Ingrid Newkirk and the people of People for the Ethical Treatment of Animals (PETA) have once again demonstrated that, when it comes to promoting their supposed cause, the profile of the target is much more important to them than the severity of the offense.
Following the release of Pokemon X and Y, PETA is once again "protesting" the video game franchise with a Flash game, this time called Pokemon Red, White and Blue, which depicts Pokemon as if slaves (and includes McDonald's mascots as enemies for some reason).
"For generations, humans have claimed to love Pokemon," an opening narrative to the game reads, "but if Pokemon came to our world and saw how we treat animals, would they love us back? Would they feel that Pokemon games have a part in reducing our empathy towards animals?
"Would they feel like it's completely ridiculous that Nintendo releases two versions of essentially the same game and then has the audacity to release a slightly different version a couple of years later?
"And what would humans do to Pokemon if they got their hands on them in the real world?"
Ignoring the middle complaint (which is, to be fair, a legitimate complaint), it might have helped if someone at PETA had, in the fifteen years the Pokemon franchise has been in existence, at least once done a little first-hand research with it. Here are just a small sampling of what is wrong with PETA's argument against Pokemon.
#1: Pokemon is fantasy. It's a video game.
#2: Pokemon are not animals. They look and behave like animals, and in many instances have replaced their real-world animal counterparts, but both the games and corresponding anime provide plenty of evidence that they are not animals (intelligence, cross-species breeding, evolution as aging, etc.).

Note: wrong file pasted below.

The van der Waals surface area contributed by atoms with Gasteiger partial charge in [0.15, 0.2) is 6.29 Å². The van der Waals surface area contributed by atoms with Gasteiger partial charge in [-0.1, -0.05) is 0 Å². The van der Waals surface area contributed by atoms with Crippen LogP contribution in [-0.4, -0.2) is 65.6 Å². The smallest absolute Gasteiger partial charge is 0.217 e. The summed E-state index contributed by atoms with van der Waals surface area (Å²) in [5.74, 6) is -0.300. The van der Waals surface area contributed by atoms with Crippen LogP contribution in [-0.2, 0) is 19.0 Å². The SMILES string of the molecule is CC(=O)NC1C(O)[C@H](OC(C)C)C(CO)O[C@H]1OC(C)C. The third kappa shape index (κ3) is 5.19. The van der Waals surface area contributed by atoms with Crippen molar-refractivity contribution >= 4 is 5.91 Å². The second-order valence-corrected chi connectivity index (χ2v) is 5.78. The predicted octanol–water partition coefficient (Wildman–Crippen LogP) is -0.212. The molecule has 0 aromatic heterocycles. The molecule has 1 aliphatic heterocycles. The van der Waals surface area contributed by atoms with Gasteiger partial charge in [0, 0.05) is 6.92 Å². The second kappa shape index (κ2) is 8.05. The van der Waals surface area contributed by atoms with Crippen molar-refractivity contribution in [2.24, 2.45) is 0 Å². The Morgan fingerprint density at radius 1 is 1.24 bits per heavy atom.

#3: Pokemon are, by nature, competitive. Again, this is substantiated by both the games and anime several times; Pokemon are frequently depicted battling in the wild over minor trivialities, or in some cases, just because, with some, such as between Seviper and Zangoose, being described as generally being a fight to the death.
Which brings us to #4: Pokemon are more cruel in the wild to each other than humans could ever be to them.
All of the most brutal material in the entire Pokemon franchise, games and anime alike, comes by way of the Pokedex, an in-game reference guide to all the species of Pokemon. Here are just a few examples:
- Heatmor (White): Using their very hot, flame-covered tongues, they burn through Durant's steel bodies and consume their insides.
- Gorebyss (Sapphire): When it spots prey, this Pokémon inserts its thin mouth into the prey's body and drains the prey of its body fluids.
- Pinsir (D/P/P): It grips prey with its pincers until the prey is torn in half.
- Cubone (Silver): It always wears the skull of its dead mother, so no one has any idea what its hidden face looks like.
- Frillish (White): They paralyze prey with poison, then drag them down to their lairs, five miles below the surface.
If Pokemon did come to our world, they'd probably be more bewildered by the fact that the games based on them are being marketed to kids than be upset by the way some animals are treated.
If the people at PETA truly did care about the welfare of animals, idiot attention-grabbing campaigns like this should be seen as distractions. As such, the fact that they continue to protest the treatment of non-animals in a fantasy world should leave no doubt: Grabbing for attention is all PETA is truly about.